Could retirement before you're even eligible to join AARP be the quintessential impossible dream? Not if you're consistently disciplined, focused, driven and don't give a hoot about what the Joneses think of that beat-up Chevy in the driveway, say experts.
Living to work is a philosophy increasingly questioned by those approaching retirement age. Many are finding out they favor living instead of working, opting out of the daily grind even before traditional early retirement at 50-something. To tout their views, these extreme retirees are encouraging others to follow suit, telling their stories on Web sites and in interviews.
Bankrate found two couples eager to share their tales of extreme early retirement: Billy and Akaisha Kaderli, who split their time between Chiang Mai, Thailand, and Mesa, Ariz., and Sandy Aldridge and Dale Lugenbehl, of Cottage Grove, Ore. Though their lifestyles are vastly different, they share many traits.
Set free to roam the world
The Kaderlis can count themselves as members of a small group of founders of the extreme early retirement trend among baby boomers. Now in their 17th year of retirement, the couple ditched their 9-to-5 jobs when they were 38 years old.
At 55, they say they would have made the same choice again, only investing sooner and with more confidence. The Kaderlis' initial $500,000 nest egg has grown steadily, partly because they hung in the stock market through the '90s boom and the historic bust that followed, and partly because they've lived on an average of just $24,000 a year. Initially, they put all their savings in a low-cost index fund.
The Kaderlis say that 38 was an excellent age to retire, because they had accumulated life experiences through their careers: He was a former restaurant chef and owner, and at one time, the youngest branch manager at brokerage Dean Witter, while she continued to run the restaurant.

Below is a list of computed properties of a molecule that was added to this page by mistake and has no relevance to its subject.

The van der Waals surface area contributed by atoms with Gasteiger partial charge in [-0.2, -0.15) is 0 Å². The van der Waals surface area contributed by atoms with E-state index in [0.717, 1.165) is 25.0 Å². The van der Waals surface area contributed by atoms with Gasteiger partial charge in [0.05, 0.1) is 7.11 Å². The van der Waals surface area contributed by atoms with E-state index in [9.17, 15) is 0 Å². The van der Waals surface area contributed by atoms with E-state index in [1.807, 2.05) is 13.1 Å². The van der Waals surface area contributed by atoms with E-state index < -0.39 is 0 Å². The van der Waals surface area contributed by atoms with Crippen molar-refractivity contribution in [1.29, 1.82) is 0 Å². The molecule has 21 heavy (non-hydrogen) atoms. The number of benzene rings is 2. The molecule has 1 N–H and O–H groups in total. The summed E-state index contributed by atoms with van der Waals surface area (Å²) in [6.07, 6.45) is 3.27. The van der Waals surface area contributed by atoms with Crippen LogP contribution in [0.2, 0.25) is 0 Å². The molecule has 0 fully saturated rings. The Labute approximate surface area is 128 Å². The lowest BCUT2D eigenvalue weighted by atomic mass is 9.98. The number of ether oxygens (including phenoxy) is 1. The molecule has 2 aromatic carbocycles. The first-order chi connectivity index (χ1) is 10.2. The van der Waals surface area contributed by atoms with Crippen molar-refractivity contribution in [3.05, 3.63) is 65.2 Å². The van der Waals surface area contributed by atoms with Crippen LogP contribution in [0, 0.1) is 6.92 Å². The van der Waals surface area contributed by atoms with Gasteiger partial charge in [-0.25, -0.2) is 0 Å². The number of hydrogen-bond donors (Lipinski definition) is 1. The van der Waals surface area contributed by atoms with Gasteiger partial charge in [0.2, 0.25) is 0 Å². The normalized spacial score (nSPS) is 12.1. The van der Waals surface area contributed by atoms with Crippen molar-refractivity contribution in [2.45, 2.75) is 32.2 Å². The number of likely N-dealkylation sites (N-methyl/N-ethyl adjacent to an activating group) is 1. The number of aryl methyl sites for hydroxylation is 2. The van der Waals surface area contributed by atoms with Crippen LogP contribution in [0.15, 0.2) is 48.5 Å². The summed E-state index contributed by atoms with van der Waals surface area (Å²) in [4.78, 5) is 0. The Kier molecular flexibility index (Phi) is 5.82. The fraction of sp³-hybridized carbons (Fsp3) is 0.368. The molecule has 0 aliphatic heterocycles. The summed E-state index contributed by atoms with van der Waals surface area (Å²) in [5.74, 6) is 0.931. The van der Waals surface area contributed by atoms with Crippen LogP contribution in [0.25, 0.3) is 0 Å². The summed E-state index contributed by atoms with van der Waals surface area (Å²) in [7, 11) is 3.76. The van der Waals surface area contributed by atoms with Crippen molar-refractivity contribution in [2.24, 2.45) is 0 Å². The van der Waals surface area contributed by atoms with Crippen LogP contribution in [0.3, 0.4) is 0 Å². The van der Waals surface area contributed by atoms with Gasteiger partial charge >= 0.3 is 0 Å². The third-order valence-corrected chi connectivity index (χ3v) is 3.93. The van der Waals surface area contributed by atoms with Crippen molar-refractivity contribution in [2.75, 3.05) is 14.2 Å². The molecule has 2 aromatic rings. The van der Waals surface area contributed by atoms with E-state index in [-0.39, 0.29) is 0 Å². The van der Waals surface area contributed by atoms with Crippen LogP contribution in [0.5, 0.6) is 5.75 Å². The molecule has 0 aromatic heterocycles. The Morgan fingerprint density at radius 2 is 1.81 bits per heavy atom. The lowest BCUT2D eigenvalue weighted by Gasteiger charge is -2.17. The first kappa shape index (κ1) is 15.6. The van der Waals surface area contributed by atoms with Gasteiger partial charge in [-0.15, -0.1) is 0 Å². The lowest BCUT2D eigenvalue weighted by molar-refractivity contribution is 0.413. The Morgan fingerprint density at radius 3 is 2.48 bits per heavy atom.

"We retired with youth, vigor and plenty of enthusiasm to venture out into traveling the globe. Retiring earlier, we would not have acquired enough skill or self-knowledge about how we are able to interact with the world," the couple says.
The Kaderlis sold their home when they retired and remained homeless while they explored the world, spending time in the Caribbean island of Nevis, as well as in Venezuela, Mexico and Thailand. They recently purchased a small home in an Arizona retirement community, and now split their time between Chiang Mai, Thailand, and Mesa, Ariz., when not traveling.
Their Web site, www.retireearlylifestyle.com, gives them the opportunity to communicate with other extreme early retirees, as well as educate the younger generation. Their advice to 20-somethings who want to follow the same path is simple: Save everything and stay out of debt.